But, through this experience I realized this was the first time in my life that I have ALLOWED myself the chance to SINK DEEP and truly MOURN. I remember when one of my best friends was dying of cancer, I only took one day off from work. When he passed, I didn’t take off any time to mourn. I never told many people what I was going through. I just kept soldiering on. And I fell into a depression for about a year. No one knew because I just soldiered on being “productive” while feeling barely able to do so. But, this time I would not make this mistake. I would sink and I would rise. I cried until my eyes were almost swollen shut. I lived on the couch wrapped up in comfy blankets for a week. My church brought meals and my Mom kept my boys for a few of the worst days. My husband made sure I wasn’t passing out from blood loss and was eating. But then….it was over. As if I had “cried it out” and truly felt an emotional release of all the pain. I went back to work the next Monday feeling JOYFUL and grateful to be back to being able to help people and shocked at how good I felt. I wasn’t soldiering on depressed and dying inside. I was ALIVE. I had done my work. I had processed my grief because I allowed myself the time to truly “ugly mourn” the kind that many people avoid doing. It requires courage to sink deep. It requires knowing you will come back up eventually and for me, it requires knowing God is there with me in the sinking and in the rising. I feel closure and peace and it hasn’t even been a full month. Sure, I still have moments (usually when I’m alone driving in the car listening to music) that I feel pangs of sadness or “what if?” but they don’t take my breath away and I let them come and let them go like the ocean tide comes and goes. There is nothing to stuff down or soldier through. Only an allowing, a coming and knowing it will eventually go out too.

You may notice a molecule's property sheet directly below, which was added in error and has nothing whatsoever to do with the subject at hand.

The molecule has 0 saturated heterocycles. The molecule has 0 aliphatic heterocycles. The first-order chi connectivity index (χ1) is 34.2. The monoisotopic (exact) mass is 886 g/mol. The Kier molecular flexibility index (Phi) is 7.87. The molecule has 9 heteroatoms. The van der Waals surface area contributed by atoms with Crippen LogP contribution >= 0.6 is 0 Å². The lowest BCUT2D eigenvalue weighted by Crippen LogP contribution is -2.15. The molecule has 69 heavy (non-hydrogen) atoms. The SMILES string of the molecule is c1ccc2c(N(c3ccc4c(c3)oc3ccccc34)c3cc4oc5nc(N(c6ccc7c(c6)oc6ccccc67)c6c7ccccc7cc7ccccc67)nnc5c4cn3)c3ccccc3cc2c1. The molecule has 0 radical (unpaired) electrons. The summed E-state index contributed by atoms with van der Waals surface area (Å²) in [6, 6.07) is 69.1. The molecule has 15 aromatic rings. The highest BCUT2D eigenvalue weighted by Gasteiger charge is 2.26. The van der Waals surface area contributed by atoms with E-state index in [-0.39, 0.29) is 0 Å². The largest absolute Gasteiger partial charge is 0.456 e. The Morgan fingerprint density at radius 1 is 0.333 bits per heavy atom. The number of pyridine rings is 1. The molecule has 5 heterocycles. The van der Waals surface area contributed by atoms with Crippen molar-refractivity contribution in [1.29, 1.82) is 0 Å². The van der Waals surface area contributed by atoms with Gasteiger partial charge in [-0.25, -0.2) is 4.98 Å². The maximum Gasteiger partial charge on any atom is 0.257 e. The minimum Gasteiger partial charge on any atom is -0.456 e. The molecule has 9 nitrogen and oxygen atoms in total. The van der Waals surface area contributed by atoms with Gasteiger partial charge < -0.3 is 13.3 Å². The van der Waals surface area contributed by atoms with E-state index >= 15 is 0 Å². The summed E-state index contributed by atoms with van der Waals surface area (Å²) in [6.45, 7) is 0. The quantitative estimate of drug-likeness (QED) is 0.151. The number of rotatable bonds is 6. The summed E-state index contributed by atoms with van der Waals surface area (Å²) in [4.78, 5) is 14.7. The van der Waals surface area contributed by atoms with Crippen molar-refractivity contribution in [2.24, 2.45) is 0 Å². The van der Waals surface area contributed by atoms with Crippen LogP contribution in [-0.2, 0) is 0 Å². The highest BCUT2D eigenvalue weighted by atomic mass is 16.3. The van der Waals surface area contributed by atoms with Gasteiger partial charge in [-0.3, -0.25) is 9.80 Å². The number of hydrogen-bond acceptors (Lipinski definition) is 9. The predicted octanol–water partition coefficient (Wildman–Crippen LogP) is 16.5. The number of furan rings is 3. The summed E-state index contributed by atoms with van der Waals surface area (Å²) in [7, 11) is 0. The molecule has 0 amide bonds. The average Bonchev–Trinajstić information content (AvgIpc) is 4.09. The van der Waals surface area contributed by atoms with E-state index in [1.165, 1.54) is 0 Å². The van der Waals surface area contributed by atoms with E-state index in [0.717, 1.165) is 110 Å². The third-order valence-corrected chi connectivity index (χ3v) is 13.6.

eagle

Grief isn’t something we talk about much in our society and most of us just wing it the best we can. But those who hope in the LORD will renew their strength. They will soar on wings like eagles; they will run and not grow weary, they will walk and not be faint. Isaiah 40:31  May you sink and then rise soaring on wings like eagles as the Lord renews your strength.

Bless Our Mess

My son’s occupational therapist shared with me something cute my 8-year-old shared with her at school. She said, “He said my house sure can be a mess sometimes, but its the best mess. Its my favorite place to be.” At first, I have to admit, I was mortified because I carry a little bit of secret shame about my free-spirited, “just trying to survive and stay sane as a working mom” housekeeping philosophy. But, then, I was struck with how profound my son’s statement really was. Our house, our family, ourselves sure can be messy, but messy can still be amazing. Messy can still be our favorite place to be. A big ole come as you are mess is actually quite comforting and endearing. You are always accepted and don’t have to clean up first and fit everything into a neat and tidy toy box. It’s the expectation of shiny, well-organized constant perfection that trips us up in so many ways, isn’t it? I honestly don’t want a constantly neat and tidy house. I want a sanitary house with clean dishes, the litter box scooped, enough clean clothes for the week and the trash taken off, but do I want floors with daily fresh vacuum lines and with toys neatly in their place or my son’s art supplies in perfect order at all times? No, I really don’t.

One of my favorite things about my Mom’s parenting style was that she was very relaxed when it came to her expectations of the house. She would rather let us relax, study, and play at home most days than to have a rigid chore chart schedule. There were times she asked for help or told us “alright that’s it, your room is a disaster its time to clean it up,” but overall there was always a sense of home being a place to rest, get schoolwork done, and to not have to be as tightly wound as the outside world expected. I want my kids to look back on their childhood the same way. That their home is the one place of constant refuge where they can kick back and relax, be messy, be themselves, but also a place where they can earn a dollar if they help Mama do the dishes.

livedin